Wednesday night wasn’t busy with only five couples at the class. The girls are standing on one side of the hall, the boys on the opposite with Terri in the middle explaining the basics. The main thing to remember: feet never part with the floor. You don’t step, you glide. Quick, quick, sloooow, slooooow. I memorize the steps fairly well and feel very proud of myself until the moment when real dancing begins.

broken spoke dance hall

It hasn’t been half an hour since the class finished and the dance floor is full of couples swirling to live music. “Please do not!!! stand on the dance floor” sign looks right at me so I retrieve to the railing on the side and patiently wait till an unsuspecting cowboy invites me to dance.

I don’t have to wait long. My first dance is, surely, awkward, but sweet. My partner is over sixty years old, dressed up in a nice shirt and smelling of a good perfume. I step on his feet constantly, he tries to make me feel better by tapping the rhythm with his hand on my back and repeating “quick, quick, slow, slow”, when I lose my step.

I always said that dancing is much harder on the guys, who have to remember all the tricks, while a woman simply follows the lead. This time wasn’t quite as easy on me since every partner seemed to be dancing his own version of two-step. At some point I tried to switch off my brain, stop counting and fully rely on music to take me to the right place. Surprisingly, it worked.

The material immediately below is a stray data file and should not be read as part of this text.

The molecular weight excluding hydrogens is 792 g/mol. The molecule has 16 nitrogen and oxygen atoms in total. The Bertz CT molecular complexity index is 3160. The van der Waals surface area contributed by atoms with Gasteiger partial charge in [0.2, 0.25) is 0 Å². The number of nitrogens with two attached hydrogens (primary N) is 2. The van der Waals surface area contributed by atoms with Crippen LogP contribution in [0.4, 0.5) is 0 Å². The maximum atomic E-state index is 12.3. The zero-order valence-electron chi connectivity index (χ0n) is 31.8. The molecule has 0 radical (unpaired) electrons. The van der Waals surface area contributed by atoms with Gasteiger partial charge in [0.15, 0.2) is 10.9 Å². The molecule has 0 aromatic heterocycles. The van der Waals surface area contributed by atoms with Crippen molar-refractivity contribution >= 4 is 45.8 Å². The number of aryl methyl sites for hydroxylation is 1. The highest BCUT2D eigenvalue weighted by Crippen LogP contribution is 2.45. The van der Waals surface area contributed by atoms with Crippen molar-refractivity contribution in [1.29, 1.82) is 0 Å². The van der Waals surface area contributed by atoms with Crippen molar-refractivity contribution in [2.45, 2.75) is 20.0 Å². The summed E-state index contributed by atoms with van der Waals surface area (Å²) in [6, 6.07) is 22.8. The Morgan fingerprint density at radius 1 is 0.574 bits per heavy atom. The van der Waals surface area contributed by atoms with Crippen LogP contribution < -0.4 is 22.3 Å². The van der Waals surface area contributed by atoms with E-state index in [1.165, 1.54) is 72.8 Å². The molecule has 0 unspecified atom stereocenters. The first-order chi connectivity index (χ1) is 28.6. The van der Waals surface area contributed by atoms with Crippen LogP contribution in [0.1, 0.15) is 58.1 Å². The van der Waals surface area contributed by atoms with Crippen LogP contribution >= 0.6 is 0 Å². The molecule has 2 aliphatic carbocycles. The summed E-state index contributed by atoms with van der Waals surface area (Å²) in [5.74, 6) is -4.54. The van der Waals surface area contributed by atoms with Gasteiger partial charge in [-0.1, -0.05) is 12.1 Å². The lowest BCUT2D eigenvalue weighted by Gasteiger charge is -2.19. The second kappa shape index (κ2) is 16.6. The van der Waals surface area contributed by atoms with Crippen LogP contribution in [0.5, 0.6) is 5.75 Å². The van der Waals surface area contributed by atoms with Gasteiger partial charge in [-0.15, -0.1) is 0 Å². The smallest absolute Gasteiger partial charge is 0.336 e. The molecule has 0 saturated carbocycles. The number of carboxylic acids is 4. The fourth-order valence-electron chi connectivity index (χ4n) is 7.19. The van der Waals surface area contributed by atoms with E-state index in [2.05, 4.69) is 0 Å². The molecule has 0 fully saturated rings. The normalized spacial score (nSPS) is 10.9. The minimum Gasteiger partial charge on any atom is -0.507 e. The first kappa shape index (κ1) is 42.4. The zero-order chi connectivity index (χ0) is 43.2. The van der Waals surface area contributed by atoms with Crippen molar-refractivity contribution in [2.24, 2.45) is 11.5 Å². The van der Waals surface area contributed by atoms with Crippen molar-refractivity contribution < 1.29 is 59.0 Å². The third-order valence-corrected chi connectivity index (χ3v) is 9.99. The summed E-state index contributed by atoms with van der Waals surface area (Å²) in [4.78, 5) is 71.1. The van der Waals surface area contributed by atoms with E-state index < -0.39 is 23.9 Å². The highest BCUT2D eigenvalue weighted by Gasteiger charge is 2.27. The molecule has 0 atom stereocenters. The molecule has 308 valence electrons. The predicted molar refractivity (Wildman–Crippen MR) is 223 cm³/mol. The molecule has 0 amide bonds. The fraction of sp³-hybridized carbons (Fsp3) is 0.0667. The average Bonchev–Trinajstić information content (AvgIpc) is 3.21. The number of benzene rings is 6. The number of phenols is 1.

Watch me learn how to dance Texas two-step!

Second challenge is officially completed! If you have any suggestions what I should do to become a true Texan, comment below and I will do it!

Broken Spoke – 3201 S Lamar Blvd, Austin

Classes: Wednesday to Saturday at 8 PM ($8)

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Yulia is a Russian food and travel blogger who found home first in Sri Lanka for 3 years, then in Brazil for a year and is currently based in Austin, Texas. She is the kind of person who starts a research of the new country by googling “what to eat in…” instead of “what to visit in…” Yulia is a self-proclaimed “food nerd” who will spend hours reading on the origins of pecan pie before trying it and who doesn’t consider waiting in line of 50 people to get a cronut a waste of time. She finds it hard to keep her delicious findings to herself and that is the reason why this blog exists.

4 Comments Add yours

  1. Joleen Jernigan says:

    —Riding a horse? Too easy? How about grooming and outfitting one? Or taking a class on something rodeo-ish, like barrel racing? I learned some of these in kindergarten at school!
    —Tubing the river? Like the Comal?
    —Eating Chicken fried steak?
    —Partying in a Mexican border town (ehhh, maybe not—not so safe anymore)?
    —Fishing at Caddo Lake?
    So fun! Love this story, and you look smashing as a cowgirl!

    1. Thank you Joleen! These are some fresh ideas! Where can I learn to groom and outfit a horse? I didn’t even know you can do that! Partying at the Mexican border sounds crazy good! The closest I have been to the border is Big Bend, but there were no parties there 😀

      1. Joleen Jernigan says:

        Bandera, Texas! It’s the Cowboy Capital of Texas (self-proclaimed) and has several dude ranches. There’s a river, too, I think the Frio (though pretty shallow in spots, esp. in dry years)! And I saw a Cowboy on a horse walk into the 11th St. Bar there, and the rider got a beer and the horse got water. Please disregard the Mexican border statement; it’s no bueno right now.

        1. Thank you Joleen! I’ve heard of Bandera, I need to check it out! It sounds like a Western movie 😀